The best books for surviving (and thriving) in disruptive times

Who am I?

For as long as I can remember, I have always wanted to make a difference—by helping others become wiser and/or happier. But how? Colleagues, clients, and friends tell me that I have a capacity for energy that is boundless. I resisted that statement. It sounded “fluffy”. How could I make a difference if I saw “energy” as being some flighty firefly? Then, when I went through 2 bouts of burnout, I realized that energy was the secret—the secret to resilience, the secret to growth and service. Reading, writing, and speaking fill me with the energy to grow, learn, laugh, and serve. I trust these books and my writing will bring the same to you.


I wrote...

Burnout to Breakthrough: Building Resilience to Refuel, Recharge, and Reclaim What Matters

By Eileen McDargh,

Book cover of Burnout to Breakthrough: Building Resilience to Refuel, Recharge, and Reclaim What Matters

What is my book about?

The World Health Organization had already listed Burnout as a global occupational hazard before the pandemic. From employees stressed to the breaking point to organizations battered by resignations and shrinking markets, this book offers solid advice and insight that is timely, relevant, and actionable. Because all leadership starts with self-leadership, you’ll find a clear road map to breaking free of personal and professional demands while being given a clear formula for building a life of your design.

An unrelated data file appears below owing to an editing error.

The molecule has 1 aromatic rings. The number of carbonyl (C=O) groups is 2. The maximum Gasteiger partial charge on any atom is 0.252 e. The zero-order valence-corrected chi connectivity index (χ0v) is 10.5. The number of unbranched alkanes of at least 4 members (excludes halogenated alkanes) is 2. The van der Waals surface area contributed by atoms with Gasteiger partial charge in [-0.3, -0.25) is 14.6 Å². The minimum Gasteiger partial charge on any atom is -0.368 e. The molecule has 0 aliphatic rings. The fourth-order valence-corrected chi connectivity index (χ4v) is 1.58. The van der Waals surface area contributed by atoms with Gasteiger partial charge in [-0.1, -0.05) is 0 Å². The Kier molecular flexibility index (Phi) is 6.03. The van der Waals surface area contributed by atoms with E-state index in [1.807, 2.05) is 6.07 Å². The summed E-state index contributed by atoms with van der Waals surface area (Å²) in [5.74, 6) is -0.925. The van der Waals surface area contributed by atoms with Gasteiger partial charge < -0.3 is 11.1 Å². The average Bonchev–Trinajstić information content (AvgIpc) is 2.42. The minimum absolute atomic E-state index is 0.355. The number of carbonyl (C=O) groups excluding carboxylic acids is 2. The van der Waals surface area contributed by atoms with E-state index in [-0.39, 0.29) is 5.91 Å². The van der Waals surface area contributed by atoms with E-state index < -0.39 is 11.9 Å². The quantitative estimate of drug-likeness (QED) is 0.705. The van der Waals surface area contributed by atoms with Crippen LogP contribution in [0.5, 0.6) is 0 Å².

At the same time, you’ll find a nuanced, broader perspective about a workplace that is “preheated” for overachievers. Leaders will be equipped with valuable questions and practices to help employees turn burnout into fired up. But make no mistake. You’ll find this a big-hearted book, written in a lively style with lots of relatable examples and immediately applicable advice.

The books I picked & why

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Gift from the Sea

By Anne Morrow Lindbergh,

Book cover of Gift from the Sea

Why this book?

Anne Morrow Lindberg lived through the kidnapping and death of her child, the steady scrutiny of the press, and a husband who sympathized with the Nazis. She had to craft her own life amid turmoil and heartbreak.  But I didn’t know her full story when I first read this book in college. I was drawn to it for the power of wisdom she found while walking a Florida beach.

I’ve lived most of my life near the ocean and her powerful, timeless truths drawn from simple shells and sea life captured both my heart and imagination. Over the course of some 30 years, when I need to find insight and solace, I am drawn again to her book. I always read something that hits me in a different way. I’ve been so captured by her use of metaphor, that one of my books, Gifts from the Mountain, seeks to find wisdom from the world of backpacking!


Courageous Cultures: How to Build Teams of Micro-Innovators, Problem Solvers, and Customer Advocates

By Karin Hurt, David Dye,

Book cover of Courageous Cultures: How to Build Teams of Micro-Innovators, Problem Solvers, and Customer Advocates

Why this book?

To live and work in a world of turmoil and change requires courage. Resilience is a life skill that can be learned—but it takes courage. In this book, Hurt and Dye come up with very practical but realistic ways to identify organizational practices that encourage or cut-off valuable conversations.